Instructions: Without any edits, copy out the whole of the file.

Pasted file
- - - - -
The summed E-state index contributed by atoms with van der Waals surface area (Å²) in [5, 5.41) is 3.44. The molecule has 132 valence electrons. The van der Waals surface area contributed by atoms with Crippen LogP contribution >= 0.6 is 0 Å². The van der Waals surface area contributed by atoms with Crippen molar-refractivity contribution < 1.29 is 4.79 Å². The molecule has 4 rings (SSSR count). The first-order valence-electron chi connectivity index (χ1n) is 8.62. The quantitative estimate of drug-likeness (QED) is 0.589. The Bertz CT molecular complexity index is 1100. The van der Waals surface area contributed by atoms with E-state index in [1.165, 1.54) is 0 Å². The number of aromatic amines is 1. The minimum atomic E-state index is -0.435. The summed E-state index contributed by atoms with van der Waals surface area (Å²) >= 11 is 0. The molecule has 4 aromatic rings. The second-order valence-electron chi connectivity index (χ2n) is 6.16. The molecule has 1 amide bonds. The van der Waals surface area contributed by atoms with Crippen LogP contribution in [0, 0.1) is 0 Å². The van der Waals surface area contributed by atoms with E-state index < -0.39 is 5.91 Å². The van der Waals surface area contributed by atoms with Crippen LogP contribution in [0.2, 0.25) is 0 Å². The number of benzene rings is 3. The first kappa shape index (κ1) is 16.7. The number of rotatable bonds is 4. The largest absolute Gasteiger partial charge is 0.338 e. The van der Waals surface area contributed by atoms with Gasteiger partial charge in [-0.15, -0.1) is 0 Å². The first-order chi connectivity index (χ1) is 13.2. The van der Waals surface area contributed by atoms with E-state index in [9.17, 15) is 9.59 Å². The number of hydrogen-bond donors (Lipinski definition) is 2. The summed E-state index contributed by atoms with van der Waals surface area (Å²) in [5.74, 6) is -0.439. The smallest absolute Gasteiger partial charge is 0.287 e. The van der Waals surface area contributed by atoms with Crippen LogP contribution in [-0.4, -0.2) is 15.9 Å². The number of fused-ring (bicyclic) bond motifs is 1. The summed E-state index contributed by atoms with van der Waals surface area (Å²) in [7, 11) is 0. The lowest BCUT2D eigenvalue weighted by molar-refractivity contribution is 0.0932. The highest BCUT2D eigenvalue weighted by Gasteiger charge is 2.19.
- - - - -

The summed E-state index contributed by atoms with van der Waals surface area (Å²) in [5, 5.41) is 3.44. The molecule has 132 valence electrons. The van der Waals surface area contributed by atoms with Crippen LogP contribution >= 0.6 is 0 Å². The van der Waals surface area contributed by atoms with Crippen molar-refractivity contribution < 1.29 is 4.79 Å². The molecule has 4 rings (SSSR count). The first-order valence-electron chi connectivity index (χ1n) is 8.62. The quantitative estimate of drug-likeness (QED) is 0.589. The Bertz CT molecular complexity index is 1100. The van der Waals surface area contributed by atoms with E-state index in [1.165, 1.54) is 0 Å². The number of aromatic amines is 1. The minimum atomic E-state index is -0.435. The summed E-state index contributed by atoms with van der Waals surface area (Å²) >= 11 is 0. The molecule has 4 aromatic rings. The second-order valence-electron chi connectivity index (χ2n) is 6.16. The molecule has 1 amide bonds. The van der Waals surface area contributed by atoms with Crippen LogP contribution in [0, 0.1) is 0 Å². The van der Waals surface area contributed by atoms with E-state index < -0.39 is 5.91 Å². The van der Waals surface area contributed by atoms with Crippen LogP contribution in [0.2, 0.25) is 0 Å². The number of benzene rings is 3. The first kappa shape index (κ1) is 16.7. The number of rotatable bonds is 4. The largest absolute Gasteiger partial charge is 0.338 e. The van der Waals surface area contributed by atoms with Gasteiger partial charge in [-0.15, -0.1) is 0 Å². The first-order chi connectivity index (χ1) is 13.2. The van der Waals surface area contributed by atoms with E-state index in [9.17, 15) is 9.59 Å². The number of hydrogen-bond donors (Lipinski definition) is 2. The summed E-state index contributed by atoms with van der Waals surface area (Å²) in [5.74, 6) is -0.439. The smallest absolute Gasteiger partial charge is 0.287 e. The van der Waals surface area contributed by atoms with Crippen LogP contribution in [-0.4, -0.2) is 15.9 Å². The number of fused-ring (bicyclic) bond motifs is 1. The summed E-state index contributed by atoms with van der Waals surface area (Å²) in [7, 11) is 0. The lowest BCUT2D eigenvalue weighted by molar-refractivity contribution is 0.0932. The highest BCUT2D eigenvalue weighted by Gasteiger charge is 2.19.